Local Orthodox Professor Appointed to Religious Freedom Commission


An Orthodox Jew teaching at a local Catholic university is the newest member of the U.S. Commission on International Religious Freedom.

An Orthodox Jew teaching at a Catholic university, Villanova political science professor Daniel Mark is himself a testament to the religious freedom that exists in the United States.
But as anyone who watches the news can tell you, different religions do not always serenely coexist with one another around the world.
Mark, a 33-year-old who lives in Merion, will have a chance to address some of the atrocities committed in the name of religion, as well as its suppression, as the newest member of the U.S. Commission on International Religious Freedom.
Last month, John Boehner (R-Ohio), speaker of the U.S. House of Representatives, appointed Mark to the eight-member bipartisan group that includes notable diplomats, academics and former lawmakers.
The commission reviews the facts and circumstances of religious freedom violations and makes policy recommendations to the president, the secretary of state and Congress. For example, in 2013 the commission recommended that the U.S. State Department continue its visa ban on Narendra Modi, India’s newly elected prime minister who had been chief minister of a state in which more than 1,000 people, many of them Muslims, were killed in 2002 riots.
Mark replaces Elliott Abrams, a fellow Jew and former deputy assistant to the president and deputy national security adviser under President George W. Bush, who just completed his two-year term on the commission.
“Daniel is a young, inspiring teacher and a meticulous academic,” Boehner said in a statement. He “is an emerging thought-leader who has spoken extensively about religious freedom in the U.S. and abroad.”
Mark earned a bachelor’s degree, master’s degree and doctorate from Princeton University; is an assistant editor of the political philosophy journal Interpretation; and has taught at the Straus Center for Torah and Western Thought at Yeshiva University.
Though his name may not be as well-known as other commission members, he noted this fact: If you search Google images for “observant Jew,” his photo is the first one that pops up.
“With my background in politics and religion, and my interest and work in religious freedom and political theory of religious freedom, the hope is that I’ll be able to make a positive contribution to this important job,” he said.
Mark said he is against abortion and does not support same-sex marriage — two of the hot button issues where religion and politics intersect in the United States. But he said his “views about a variety of American domestic policy issues don’t affect my work on the commission.”
“What we’re talking about is letting people, whether it’s China or Pakistan or Saudi Arabi, letting people worship freely at peace, let them pray to the gods they want to pray to in the way they want to pray,” he said. “We’d have to get really far down the road of progress — God willing, soon — to get to the point where we might have conflicts over the kinds of things that we’re fighting over in America now, like the universal health care mandate that requires contraception” coverage.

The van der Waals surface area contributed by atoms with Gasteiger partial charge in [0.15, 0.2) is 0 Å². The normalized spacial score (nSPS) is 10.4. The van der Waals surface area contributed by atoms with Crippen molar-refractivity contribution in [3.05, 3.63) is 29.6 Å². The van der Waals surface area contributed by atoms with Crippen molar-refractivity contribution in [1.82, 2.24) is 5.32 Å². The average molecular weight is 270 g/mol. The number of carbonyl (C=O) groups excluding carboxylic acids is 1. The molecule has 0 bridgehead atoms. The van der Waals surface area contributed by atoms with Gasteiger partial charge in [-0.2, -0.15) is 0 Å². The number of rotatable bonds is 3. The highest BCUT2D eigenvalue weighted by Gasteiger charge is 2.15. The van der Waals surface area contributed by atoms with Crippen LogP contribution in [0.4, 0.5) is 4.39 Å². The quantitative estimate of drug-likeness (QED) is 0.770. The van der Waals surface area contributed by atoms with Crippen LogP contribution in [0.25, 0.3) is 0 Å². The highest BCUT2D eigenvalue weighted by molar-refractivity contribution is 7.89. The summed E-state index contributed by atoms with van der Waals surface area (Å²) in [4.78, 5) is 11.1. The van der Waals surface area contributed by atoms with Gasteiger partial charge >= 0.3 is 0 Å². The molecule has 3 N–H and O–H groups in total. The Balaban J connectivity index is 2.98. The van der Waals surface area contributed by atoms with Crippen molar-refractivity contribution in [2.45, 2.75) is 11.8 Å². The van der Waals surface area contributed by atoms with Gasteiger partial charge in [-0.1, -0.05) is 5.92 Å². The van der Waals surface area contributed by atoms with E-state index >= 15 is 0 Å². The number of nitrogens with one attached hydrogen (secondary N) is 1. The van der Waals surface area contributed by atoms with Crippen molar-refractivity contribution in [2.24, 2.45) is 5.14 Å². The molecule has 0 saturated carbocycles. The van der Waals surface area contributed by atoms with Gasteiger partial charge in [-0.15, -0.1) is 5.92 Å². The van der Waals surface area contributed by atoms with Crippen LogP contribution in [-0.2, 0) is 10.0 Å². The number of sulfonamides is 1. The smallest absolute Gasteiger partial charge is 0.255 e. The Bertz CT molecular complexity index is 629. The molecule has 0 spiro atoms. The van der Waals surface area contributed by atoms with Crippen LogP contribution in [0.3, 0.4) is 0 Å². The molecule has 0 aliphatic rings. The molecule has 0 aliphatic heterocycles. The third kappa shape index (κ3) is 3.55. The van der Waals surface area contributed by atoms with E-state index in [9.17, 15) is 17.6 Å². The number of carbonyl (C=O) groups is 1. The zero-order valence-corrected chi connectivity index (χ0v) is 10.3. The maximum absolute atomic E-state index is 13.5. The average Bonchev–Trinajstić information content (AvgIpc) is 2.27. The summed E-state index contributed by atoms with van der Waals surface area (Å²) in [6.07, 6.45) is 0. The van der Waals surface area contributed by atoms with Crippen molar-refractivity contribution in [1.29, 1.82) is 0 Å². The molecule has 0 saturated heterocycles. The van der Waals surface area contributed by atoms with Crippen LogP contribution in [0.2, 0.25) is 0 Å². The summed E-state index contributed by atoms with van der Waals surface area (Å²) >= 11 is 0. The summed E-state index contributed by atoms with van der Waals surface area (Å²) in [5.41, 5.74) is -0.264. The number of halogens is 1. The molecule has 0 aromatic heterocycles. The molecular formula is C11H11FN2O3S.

His views on abortion and marriage aside, Mark does not dismiss the role Judaism will play in informing his decisions on the commission. 
“To the extent that Judaism gives us lessons about the dignity of every human being created in the image and likeness of God, well, surely, one of the best ways for us to live out that teaching is to help secure basic rights for all people and, chief among them, certainly religious freedom,” he said.
Those basic rights, which are so secure in America, are still out of reach in large parts of the world, he said.
Which conflicts are especially on Mark’s mind?
“There are so many,” he said. “China’s record on religious freedom is fairly well known. There are non-government recognized Christian groups that are persecuted there. There’s a Muslim minority that is treated quite badly.”
Likewise, he continued, Muslims have been victims of violence in India.
“And, of course, one of the most famous stories of the moment is the persecution of Christians in the Middle East and the very unfortunate dwindling of Christian communities in the Middle East because of changes in politics there and general persecution.”
With all this trouble in the world, the commission must prioritize and does so in part by producing an annual report that classifies countries by level of concern. The aim is to recommend which countries should face U.S. government sanctions or where American diplomats can do more to engage foreign leaders on issues related to religious liberty, Mark said.
“The rights of some people are not more important than the rights of other people, and so that’s a big task for the commission,” he said. “Like I said, there is, unfortunately, no shortage of cases.” 


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